The Informers

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Knopf Doubleday Publishing Group, Jun 9, 2010 - Fiction - 240 pages
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In this seductive and chillingly nihilistic novel, Bret Easton Ellis, the author of American Psycho, returns to Los Angeles, the city whose moral badlands he portrayed unforgettably in Less Than Zero. This time is the early eighties. The characters go to the same schools and eat at the same restaurants. Their voices enfold us as seamlessly as those of DJs heard over a car radio. They have sex with the same boys and girls and buy from the same dealers. In short, they are connected in the only way people can be in that city.


Dirk sees his best friend killed in a desert car wreck, then rifles through his pockets for a last joint before the ambulance comes. Cheryl, a wannabe newscaster, chides her future stepdaughter, “You're tan but you don't look happy.” Jamie is a clubland carnivore with a taste for human blood. As rendered by Ellis, their interactions compose a chilling, fascinating, and outrageous descent into the abyss beneath L.A.'s gorgeous surfaces.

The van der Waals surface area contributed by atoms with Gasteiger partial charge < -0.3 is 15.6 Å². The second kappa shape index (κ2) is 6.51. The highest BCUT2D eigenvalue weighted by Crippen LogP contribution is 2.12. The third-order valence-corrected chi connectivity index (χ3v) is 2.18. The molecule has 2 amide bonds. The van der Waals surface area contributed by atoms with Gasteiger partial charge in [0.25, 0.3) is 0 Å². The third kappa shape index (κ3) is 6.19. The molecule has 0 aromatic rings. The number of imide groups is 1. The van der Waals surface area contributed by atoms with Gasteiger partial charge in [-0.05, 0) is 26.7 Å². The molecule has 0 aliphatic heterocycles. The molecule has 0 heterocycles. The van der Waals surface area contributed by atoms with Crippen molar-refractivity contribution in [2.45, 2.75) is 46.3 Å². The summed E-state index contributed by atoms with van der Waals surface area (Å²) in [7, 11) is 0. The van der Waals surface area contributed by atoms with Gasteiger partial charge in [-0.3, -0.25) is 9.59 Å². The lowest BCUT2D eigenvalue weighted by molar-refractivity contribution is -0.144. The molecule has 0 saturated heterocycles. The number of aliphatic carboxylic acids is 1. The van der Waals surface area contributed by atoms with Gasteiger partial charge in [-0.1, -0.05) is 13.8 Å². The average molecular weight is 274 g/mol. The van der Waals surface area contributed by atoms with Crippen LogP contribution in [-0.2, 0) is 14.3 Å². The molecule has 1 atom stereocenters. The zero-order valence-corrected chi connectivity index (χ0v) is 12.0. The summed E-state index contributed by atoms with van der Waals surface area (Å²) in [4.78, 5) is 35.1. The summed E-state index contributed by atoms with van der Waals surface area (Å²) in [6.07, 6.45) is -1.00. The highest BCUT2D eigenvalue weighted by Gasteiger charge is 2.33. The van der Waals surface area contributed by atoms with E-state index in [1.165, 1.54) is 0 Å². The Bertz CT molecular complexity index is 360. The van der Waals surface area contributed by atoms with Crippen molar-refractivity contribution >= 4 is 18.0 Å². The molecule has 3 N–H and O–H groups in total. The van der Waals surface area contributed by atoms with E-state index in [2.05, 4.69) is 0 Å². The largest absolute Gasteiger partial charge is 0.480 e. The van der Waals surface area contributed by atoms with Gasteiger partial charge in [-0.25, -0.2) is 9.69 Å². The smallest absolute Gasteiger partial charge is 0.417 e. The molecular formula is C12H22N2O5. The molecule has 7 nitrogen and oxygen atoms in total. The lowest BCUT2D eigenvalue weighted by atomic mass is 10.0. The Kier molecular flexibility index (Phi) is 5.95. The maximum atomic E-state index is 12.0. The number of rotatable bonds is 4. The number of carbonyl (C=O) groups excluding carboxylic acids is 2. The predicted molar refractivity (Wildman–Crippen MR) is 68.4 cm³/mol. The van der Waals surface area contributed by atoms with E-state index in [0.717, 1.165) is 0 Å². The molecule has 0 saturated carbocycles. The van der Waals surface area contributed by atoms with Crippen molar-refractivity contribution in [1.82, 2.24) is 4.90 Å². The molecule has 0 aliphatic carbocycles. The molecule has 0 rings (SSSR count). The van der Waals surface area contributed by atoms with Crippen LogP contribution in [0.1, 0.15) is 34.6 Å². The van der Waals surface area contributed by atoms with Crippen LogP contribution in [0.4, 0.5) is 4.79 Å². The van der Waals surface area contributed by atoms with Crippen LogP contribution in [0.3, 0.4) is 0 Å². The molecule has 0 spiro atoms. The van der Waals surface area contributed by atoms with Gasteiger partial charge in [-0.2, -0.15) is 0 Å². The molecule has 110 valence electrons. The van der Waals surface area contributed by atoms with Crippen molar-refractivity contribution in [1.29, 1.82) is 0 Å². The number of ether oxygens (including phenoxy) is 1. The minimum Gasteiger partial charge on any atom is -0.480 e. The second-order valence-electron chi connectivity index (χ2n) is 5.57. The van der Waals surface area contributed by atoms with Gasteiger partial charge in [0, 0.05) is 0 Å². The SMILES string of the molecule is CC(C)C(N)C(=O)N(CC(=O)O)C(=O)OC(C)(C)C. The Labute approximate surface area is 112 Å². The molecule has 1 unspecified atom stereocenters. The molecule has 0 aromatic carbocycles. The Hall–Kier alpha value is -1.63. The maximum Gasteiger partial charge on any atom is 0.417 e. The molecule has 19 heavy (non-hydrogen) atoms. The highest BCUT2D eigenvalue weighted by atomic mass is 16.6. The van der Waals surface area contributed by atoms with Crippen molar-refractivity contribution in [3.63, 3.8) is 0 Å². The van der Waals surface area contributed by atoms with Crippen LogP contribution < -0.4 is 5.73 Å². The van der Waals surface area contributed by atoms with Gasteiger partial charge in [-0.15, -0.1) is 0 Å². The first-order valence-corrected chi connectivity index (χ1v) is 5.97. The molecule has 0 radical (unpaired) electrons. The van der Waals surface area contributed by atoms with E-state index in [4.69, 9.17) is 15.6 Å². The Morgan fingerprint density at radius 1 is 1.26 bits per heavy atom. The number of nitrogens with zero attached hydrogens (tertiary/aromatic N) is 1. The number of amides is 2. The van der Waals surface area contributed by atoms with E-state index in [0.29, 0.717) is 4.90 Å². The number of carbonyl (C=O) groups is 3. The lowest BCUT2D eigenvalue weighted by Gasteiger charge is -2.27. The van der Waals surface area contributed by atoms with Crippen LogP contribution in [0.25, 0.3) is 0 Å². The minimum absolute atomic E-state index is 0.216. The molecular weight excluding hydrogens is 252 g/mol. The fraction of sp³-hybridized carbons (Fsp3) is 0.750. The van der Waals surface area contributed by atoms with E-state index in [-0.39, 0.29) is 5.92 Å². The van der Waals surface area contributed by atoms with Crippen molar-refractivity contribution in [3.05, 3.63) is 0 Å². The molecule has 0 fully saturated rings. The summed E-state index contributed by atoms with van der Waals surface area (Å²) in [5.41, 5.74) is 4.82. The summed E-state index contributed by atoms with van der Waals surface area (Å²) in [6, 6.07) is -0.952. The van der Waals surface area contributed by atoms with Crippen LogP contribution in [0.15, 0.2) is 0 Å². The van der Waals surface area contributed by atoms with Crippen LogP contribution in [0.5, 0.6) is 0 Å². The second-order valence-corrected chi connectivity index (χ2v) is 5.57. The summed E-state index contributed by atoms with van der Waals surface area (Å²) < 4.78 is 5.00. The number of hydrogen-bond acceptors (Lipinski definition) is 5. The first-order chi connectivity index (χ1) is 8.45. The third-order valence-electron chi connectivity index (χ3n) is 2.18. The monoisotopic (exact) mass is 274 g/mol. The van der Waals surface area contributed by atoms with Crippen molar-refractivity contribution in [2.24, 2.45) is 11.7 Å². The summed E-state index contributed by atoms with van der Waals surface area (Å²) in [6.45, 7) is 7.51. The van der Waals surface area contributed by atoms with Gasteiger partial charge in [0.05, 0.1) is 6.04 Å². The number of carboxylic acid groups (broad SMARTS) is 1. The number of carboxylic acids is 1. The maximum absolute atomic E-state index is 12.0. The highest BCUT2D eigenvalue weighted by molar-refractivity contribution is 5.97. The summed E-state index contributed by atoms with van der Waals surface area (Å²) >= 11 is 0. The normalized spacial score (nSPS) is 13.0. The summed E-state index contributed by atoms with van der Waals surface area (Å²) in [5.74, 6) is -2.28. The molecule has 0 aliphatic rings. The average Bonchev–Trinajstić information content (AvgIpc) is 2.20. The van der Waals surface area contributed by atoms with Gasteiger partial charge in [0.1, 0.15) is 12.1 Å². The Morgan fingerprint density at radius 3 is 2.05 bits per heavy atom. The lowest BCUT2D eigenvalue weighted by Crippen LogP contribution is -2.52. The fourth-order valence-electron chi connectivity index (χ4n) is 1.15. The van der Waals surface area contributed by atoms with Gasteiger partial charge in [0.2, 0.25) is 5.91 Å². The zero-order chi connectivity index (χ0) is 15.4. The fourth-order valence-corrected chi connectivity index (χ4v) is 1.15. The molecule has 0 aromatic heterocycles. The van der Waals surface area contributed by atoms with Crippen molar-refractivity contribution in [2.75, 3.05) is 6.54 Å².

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The informers

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Although billed as a novel, this work reads like a collection of 13 loosely related short stories. The characters in Chapter 1 reappear in the last chapter, and Jamie, whose death occurs in Chapter 2 ... Read full review

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About the author (2010)

Bret Easton Ellis is the author of four previous novels and a collection of stories, which have been translated into twenty-seven languages. He divides his time between Los Angeles and New York City.

From the Trade Paperback edition.

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